I have been an on-again, off-again fan of Barbara Kingsolver. The Poisonwood Bible showed me a new way to write multiple points of view. However, this book may have turned me off again, like the smell of rancid milk when you are craving cornflakes.
Nana, I know you will ask for a summary of this book. It is next to impossible. In one sentence: a boy grows up learning to cook, and this task brings him into unattainable and unbelievable situations.
Harrison Shepherd tries to remember his exploits through his own writing. His time with Frida Kahlo as her cook in Mexico, the strange legends of the lacuna near his home, the assassination of Trotsky when Shepherd was his secretary, the history of the Incas and the Spaniards and the indiginous tribes...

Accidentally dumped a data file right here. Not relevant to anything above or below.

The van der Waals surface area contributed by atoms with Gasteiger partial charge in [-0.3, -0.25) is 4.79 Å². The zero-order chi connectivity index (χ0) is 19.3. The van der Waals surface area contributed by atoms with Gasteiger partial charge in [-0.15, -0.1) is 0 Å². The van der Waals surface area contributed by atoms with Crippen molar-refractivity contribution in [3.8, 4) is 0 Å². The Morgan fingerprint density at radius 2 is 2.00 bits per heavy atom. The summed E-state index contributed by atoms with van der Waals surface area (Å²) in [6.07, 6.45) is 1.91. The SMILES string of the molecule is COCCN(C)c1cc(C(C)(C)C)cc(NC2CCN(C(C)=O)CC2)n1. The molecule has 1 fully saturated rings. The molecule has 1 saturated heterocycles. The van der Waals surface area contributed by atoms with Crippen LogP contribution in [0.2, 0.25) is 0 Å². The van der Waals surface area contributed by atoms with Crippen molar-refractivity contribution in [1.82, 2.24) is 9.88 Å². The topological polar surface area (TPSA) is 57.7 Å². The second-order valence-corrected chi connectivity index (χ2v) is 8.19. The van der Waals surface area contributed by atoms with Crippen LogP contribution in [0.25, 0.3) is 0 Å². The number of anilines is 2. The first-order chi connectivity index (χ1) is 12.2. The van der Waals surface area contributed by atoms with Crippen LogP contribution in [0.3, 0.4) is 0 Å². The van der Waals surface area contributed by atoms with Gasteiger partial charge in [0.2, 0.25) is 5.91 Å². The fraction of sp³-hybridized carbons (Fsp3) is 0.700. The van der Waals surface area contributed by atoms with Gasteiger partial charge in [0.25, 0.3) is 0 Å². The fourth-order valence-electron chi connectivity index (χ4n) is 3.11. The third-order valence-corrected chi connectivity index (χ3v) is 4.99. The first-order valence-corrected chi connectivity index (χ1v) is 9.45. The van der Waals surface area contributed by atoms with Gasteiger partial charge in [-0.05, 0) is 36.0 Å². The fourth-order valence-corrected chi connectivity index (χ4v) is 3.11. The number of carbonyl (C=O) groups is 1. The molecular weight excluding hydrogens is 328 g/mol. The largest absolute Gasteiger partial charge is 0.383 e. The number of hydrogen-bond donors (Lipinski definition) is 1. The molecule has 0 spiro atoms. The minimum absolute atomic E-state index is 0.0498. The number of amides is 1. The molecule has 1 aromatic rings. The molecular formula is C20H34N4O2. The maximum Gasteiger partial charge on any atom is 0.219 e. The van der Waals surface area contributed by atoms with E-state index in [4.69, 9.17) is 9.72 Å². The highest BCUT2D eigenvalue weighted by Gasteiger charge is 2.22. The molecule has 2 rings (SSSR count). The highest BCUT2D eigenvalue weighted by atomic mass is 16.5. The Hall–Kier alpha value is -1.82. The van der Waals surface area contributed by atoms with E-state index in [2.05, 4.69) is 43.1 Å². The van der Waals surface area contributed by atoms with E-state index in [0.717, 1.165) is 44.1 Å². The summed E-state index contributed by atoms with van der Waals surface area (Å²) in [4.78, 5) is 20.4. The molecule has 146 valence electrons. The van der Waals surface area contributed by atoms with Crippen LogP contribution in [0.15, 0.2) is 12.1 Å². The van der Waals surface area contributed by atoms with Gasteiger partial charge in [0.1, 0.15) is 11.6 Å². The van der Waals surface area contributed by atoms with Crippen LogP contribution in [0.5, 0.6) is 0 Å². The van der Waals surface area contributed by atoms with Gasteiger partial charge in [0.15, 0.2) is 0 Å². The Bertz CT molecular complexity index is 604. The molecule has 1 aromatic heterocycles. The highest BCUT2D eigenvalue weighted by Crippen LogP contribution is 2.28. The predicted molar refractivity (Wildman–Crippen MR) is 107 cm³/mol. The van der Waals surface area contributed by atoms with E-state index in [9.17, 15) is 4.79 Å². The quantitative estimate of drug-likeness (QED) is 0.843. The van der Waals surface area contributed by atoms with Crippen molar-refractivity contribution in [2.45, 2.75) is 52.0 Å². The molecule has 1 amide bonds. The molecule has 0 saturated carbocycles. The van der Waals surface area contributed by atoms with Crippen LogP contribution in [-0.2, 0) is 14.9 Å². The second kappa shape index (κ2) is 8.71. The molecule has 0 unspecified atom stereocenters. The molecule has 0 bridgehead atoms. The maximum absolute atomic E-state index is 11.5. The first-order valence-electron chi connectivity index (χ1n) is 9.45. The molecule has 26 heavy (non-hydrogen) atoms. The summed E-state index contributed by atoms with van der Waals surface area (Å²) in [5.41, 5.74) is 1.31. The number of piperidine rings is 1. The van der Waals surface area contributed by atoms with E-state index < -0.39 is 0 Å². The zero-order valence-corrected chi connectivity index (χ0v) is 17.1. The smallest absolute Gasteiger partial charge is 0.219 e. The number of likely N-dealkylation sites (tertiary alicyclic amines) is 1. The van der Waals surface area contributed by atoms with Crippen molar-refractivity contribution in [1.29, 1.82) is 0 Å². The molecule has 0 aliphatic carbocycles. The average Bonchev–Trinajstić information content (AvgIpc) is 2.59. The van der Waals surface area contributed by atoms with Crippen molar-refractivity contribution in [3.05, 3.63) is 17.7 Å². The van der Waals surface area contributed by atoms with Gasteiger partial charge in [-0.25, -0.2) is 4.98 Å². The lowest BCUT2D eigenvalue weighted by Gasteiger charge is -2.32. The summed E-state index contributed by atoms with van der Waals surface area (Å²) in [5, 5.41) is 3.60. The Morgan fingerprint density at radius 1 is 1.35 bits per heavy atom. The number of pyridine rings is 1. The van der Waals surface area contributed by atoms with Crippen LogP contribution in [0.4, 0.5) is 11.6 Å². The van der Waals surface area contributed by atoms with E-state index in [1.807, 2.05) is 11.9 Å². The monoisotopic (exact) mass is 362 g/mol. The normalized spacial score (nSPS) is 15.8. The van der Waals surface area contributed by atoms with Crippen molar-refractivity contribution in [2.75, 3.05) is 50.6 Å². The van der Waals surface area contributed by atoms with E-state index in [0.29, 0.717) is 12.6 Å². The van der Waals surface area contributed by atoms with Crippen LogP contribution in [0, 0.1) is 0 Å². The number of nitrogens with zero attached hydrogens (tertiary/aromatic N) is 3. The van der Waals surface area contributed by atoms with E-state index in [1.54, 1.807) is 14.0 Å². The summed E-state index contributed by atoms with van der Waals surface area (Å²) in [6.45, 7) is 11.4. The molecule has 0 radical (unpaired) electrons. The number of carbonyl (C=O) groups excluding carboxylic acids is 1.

Stop. I adore history, but this is simply too much. Pack in the communism trials during the Great War, and I can no longer find the beauty in the beginning, the aqua depths of the lacuna with bones, gold, and teeth.
Recommended if flying New York to Australia with multiple layovers.
2.75 out of 5.0 Mexican Prairie Fires.